If you regularly read my blog, you likely know what deliberate practice is. If not, take a look at: Career Success: Deliberate Practice-Part 1 and Career Success: Deliberate Practice-Part 2.

As you may know, Nancy, started playing golf when she was about 40. I should not give her age now except to say she is younger than me.

Even though with age, she is not hitting the ball as far as before, currently her golf handicap hovers between 3-5. When we play golf together, she typically shoots between 78 and 82. I can’t remember ever shooting an 82, much less a 78.


Why is Nancy such a good golfer? Sure, she is an athlete. But, more importantly Nancy really works at it. She deliberately practices.

Over the years, even when I wanted to improve my golf game, I rarely practiced and when I did, I typically had no specific practice plan.

Nancy practices frequently and has a plan when she practices. While listening to her iPhone, Nancy will practice bunker shots, or putting, or flop shots.

Each time she practices, she focuses on certain shots. When I am in a bunker near the green, I am worried about either leaving the ball in the bunker, or putting it through a picture window of the home beyond the green.

When Nancy is in a bunker, she is focused on where she wants the ball to land. Before entering the bunker, she will take two or three practice swings to get the feel of how she wants to hit the ball.

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Nancy hit her second shot in the hole on the 18th at Diamanté Dunes Course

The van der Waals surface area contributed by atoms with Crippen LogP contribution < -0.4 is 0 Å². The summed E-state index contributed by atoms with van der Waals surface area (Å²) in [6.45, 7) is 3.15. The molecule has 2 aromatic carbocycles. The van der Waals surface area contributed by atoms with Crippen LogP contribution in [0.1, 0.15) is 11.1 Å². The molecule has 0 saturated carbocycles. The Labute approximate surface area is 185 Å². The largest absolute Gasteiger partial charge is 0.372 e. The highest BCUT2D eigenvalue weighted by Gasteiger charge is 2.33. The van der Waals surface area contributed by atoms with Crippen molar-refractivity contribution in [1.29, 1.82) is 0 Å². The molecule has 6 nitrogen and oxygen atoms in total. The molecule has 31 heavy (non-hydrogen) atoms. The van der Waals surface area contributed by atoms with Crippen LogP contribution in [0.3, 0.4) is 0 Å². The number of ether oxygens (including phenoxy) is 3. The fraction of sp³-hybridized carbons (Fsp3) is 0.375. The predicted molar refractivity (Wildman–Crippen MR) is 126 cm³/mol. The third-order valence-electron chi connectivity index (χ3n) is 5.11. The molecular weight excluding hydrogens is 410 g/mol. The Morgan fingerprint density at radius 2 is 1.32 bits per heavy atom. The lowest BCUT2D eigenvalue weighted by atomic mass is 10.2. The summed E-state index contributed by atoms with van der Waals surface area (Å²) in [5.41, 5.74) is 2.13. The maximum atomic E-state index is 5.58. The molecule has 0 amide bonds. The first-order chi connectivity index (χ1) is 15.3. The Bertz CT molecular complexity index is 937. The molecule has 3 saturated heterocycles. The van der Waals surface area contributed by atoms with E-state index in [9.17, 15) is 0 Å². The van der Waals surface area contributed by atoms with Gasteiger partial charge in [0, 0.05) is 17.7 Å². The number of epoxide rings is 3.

So what does Nancy’s golf have to do with us as lawyers?  The principles are the same.

If you want to become a great trial lawyer and you are not trying cases, you actually have to find ways to practice opening statements, or cross examination, or final arguments. When I was a young lawyer I read as many actual cross-examinations as I could get my hands on. Then, I would create a scene and outline how I would cross exam the witness.

Client development skills can be learned the same way.

If you want to learn how to network, go to events where you can practice. In fact, go to a networking event and approach strangers and introduce yourself.

If you want to become a better public speaker, speak in public. Consider joining a Toastmasters International club, or starting your own speaking club.

If you want to become a better writer, write and have someone review it and offer a critique. There are plenty of editors and senior lawyers who are retired, who would gladly critique your writing.

What are your plans to deliberately practice to get better?